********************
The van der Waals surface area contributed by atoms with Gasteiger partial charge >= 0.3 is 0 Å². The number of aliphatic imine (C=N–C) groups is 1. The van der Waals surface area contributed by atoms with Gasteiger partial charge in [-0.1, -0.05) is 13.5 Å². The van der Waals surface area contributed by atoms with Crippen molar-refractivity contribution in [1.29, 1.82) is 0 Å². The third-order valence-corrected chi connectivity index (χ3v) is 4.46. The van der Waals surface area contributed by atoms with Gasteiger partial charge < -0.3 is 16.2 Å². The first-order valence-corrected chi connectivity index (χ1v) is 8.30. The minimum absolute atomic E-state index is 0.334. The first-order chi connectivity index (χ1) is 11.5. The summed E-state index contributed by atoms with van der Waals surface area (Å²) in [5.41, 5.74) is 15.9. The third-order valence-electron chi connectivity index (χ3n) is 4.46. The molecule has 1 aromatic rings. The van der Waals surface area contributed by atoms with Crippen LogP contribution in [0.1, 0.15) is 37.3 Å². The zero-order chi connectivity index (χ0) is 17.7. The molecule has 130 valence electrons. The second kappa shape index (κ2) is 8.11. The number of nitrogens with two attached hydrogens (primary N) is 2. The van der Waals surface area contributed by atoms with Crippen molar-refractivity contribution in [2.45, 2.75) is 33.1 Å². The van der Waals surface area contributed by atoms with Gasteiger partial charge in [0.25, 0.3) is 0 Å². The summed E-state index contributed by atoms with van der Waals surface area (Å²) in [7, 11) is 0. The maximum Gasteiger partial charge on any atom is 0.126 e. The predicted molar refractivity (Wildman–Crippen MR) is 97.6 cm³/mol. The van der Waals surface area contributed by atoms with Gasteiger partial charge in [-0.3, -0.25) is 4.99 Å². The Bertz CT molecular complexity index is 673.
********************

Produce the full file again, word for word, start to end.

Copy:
The van der Waals surface area contributed by atoms with Gasteiger partial charge >= 0.3 is 0 Å². The number of aliphatic imine (C=N–C) groups is 1. The van der Waals surface area contributed by atoms with Gasteiger partial charge in [-0.1, -0.05) is 13.5 Å². The van der Waals surface area contributed by atoms with Crippen molar-refractivity contribution in [1.29, 1.82) is 0 Å². The third-order valence-corrected chi connectivity index (χ3v) is 4.46. The van der Waals surface area contributed by atoms with Gasteiger partial charge < -0.3 is 16.2 Å². The first-order valence-corrected chi connectivity index (χ1v) is 8.30. The minimum absolute atomic E-state index is 0.334. The first-order chi connectivity index (χ1) is 11.5. The summed E-state index contributed by atoms with van der Waals surface area (Å²) in [5.41, 5.74) is 15.9. The third-order valence-electron chi connectivity index (χ3n) is 4.46. The molecule has 1 aromatic rings. The van der Waals surface area contributed by atoms with Crippen LogP contribution in [0.1, 0.15) is 37.3 Å². The zero-order chi connectivity index (χ0) is 17.7. The molecule has 130 valence electrons. The second kappa shape index (κ2) is 8.11. The number of nitrogens with two attached hydrogens (primary N) is 2. The van der Waals surface area contributed by atoms with Crippen molar-refractivity contribution in [2.45, 2.75) is 33.1 Å². The van der Waals surface area contributed by atoms with Gasteiger partial charge in [0.25, 0.3) is 0 Å². The summed E-state index contributed by atoms with van der Waals surface area (Å²) in [7, 11) is 0. The maximum Gasteiger partial charge on any atom is 0.126 e. The predicted molar refractivity (Wildman–Crippen MR) is 97.6 cm³/mol. The van der Waals surface area contributed by atoms with Gasteiger partial charge in [-0.3, -0.25) is 4.99 Å². The Bertz CT molecular complexity index is 673.